Well, here’s a rather disconcerting claim to surface at last week’s CES. Jit Ray Chowdhury is an autonomous vehicle engineer at Ridecell who claimed that his $1,998 Sony camera was damaged by the LIDAR unit of demo autonomous car outfitted with AEye’s LIDAR units. Chowdhury said after after he snapped photos of a car at CES with the light detection and ranging units, he noticed that subsequent images taken by the same camera had two bright purple spots with horizontal and vertical lines emanating from the bright spots.
Suspecting that the camera sensor was wrecked, he covered the camera with a lens cap to verify and sure enough, the spots were there. Chowdhury concluded that the laser from the LIDAR units must have burned into the sensor when he took photos of the autonomous car. Following the report, AEye CEO Luis Dussan reached out to ars Technica, reassuring that AEye’s LIDAR technology poses no danger to human eyes.
However, he did not dismiss the possibility that AEye’s LIDAR could damage camera sensors as camera sensors are typically “1000x more sensitive to lasers than humans’ eyeballs,” and “occasionally, this can cause thermal damage to a camera’s focal plane array,” Dussan said. While we can breathe a sigh of relief that it does not effect humans’ eyes, there is a real concern here.
You see, LIDAR is essential to enable self-driving cars and so are conventional cameras, and herein lies the problem: if LIDAR units are damaging to regular camera sensors, it will also cause damage conventional cameras outfitted on self-driving cars, thus making them unable to perform what they are designed to do and that’s self-driving. So, it can be kind of dangerous if several self-driving cars are sharing the roads as they’d be destroying each other’s cameras and possibly, rendering them unable to sense accurately.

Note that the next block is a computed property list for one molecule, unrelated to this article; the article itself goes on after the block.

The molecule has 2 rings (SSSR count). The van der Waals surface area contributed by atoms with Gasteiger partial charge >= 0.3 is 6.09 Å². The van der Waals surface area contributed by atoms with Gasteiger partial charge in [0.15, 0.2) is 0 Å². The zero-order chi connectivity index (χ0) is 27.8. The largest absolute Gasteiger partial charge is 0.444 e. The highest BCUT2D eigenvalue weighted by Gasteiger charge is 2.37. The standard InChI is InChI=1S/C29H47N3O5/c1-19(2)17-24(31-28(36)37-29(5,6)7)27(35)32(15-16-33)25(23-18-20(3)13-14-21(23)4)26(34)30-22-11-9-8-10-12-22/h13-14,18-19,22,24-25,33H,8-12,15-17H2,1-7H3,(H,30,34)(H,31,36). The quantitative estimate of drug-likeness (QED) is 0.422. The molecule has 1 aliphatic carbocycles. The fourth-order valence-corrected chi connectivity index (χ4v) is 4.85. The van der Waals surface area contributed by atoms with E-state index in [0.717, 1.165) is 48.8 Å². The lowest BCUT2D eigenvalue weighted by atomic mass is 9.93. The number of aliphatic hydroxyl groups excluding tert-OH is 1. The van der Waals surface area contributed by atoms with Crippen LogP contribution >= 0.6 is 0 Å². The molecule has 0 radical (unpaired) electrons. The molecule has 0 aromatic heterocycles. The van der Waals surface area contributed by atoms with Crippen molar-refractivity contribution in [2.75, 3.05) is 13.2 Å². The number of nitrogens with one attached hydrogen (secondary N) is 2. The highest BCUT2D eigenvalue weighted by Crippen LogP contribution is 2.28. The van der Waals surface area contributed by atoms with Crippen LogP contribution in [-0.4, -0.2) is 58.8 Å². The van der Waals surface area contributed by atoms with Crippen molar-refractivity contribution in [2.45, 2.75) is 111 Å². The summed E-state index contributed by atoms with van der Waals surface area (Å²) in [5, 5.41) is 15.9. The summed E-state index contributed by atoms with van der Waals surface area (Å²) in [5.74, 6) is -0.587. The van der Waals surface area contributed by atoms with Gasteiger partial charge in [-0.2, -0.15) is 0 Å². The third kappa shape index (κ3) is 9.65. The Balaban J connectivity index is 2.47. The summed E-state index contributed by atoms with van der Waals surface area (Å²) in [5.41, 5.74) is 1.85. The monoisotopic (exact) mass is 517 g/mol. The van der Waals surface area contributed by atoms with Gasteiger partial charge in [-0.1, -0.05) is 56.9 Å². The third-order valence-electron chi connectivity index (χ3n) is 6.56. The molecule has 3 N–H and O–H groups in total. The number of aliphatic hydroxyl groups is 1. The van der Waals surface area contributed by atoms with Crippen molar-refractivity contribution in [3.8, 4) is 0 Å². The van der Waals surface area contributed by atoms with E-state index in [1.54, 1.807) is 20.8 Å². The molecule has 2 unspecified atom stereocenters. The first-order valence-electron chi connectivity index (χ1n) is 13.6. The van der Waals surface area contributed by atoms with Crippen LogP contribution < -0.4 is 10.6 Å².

Needless to say, unable to sense accurately or as intended, it is an accident waiting to happen. It is not known if this camera sensor-destroying phenomenon applies to all LIDAR technology or it is an isolated to AEye’s LIDAR. Now, it is worthy to note that laser is known to damage camera sensors and this means LIDAR, which also uses lasers, does indeed pose some risks imaging sensors.
Dussan seems to suggest that it is a problem inherent to LIDAR technology which he suggests that it would take the “entire LIDAR and laser community” to address. However, one competitor, Ouster, begs to differ. Ouster’s CEO, Augus Pacala, proclaimed that Ouster’s sensors “are camera and eye safe.” Now, if that isn’t rubbing salt into the wound…
Then again, Pacala might have a point because, a couple of other companies have been testing LIDAR equipped cars on the road for over a year and during this time, countless people have taken image of these self-driving cars, but so far, no one has come forward with damaged camera sensors claim. So, it is suffice to say, LIDAR is not a risk to cameras, or is it, really?
Anyways, if you are concerned and interested to find out more about this odd development, you can read the full report HERE. Before you go, you might be interested in this laser damaging imaging sensor caught on camera in the video below.
Images: Jit Ray Chowdhury.
Source: ars Technica.